In regions of tectonic extension, vertical convective transport of heat in the lithosphere is inevitable. The resulting departure of lithosphere temperature and thickness from conduction-model estimates depends upon the mechanical mode of extension and upon how rapidly extension is (and has been) taking place. Present knowledge of these processes is insufficient to provide adequate constraints on thermal models. The high and variable regional heat flow and the intense local heat discharge at volcanic centers in the Basin and Range province of the United States could be accounted for by regional and local variations in extensional strain rate without invoking anomalous conductive heat flow from the asthenosphere. Anomalous surface heat flow typical of the province could be generated by distributed extension at average rates of about 1/2 to 1%/m.y., similar to rates estimated from structural evidence. To account for higher heat flow in subregions like the Battle mountain High, these rates would be increased by a factor of about 3, and locally at active bimodal volcanic centers, by an order of magnitude more. ?? 1978 Birkha??user Verlag.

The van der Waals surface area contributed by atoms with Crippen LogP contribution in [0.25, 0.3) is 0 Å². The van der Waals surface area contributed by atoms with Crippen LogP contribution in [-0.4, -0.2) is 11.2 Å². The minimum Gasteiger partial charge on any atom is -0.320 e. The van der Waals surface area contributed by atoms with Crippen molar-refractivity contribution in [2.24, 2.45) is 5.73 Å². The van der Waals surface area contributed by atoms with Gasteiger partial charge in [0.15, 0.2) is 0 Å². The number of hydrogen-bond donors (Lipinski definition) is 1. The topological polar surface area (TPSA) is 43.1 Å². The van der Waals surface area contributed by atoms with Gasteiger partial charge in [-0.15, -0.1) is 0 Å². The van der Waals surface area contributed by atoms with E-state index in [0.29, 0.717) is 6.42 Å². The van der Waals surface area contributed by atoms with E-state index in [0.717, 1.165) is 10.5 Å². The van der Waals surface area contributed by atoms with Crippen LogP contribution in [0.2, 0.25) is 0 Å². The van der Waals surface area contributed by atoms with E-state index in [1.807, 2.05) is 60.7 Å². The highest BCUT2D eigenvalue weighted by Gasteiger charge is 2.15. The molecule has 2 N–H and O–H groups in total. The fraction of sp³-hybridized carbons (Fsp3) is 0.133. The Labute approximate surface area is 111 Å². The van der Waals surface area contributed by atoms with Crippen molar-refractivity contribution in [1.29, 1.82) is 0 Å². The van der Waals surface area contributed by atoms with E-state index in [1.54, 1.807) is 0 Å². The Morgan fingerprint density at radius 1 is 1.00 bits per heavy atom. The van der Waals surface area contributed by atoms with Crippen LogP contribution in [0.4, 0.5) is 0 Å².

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Heat flow in the Basin and Range province and thermal effects of tectonic extension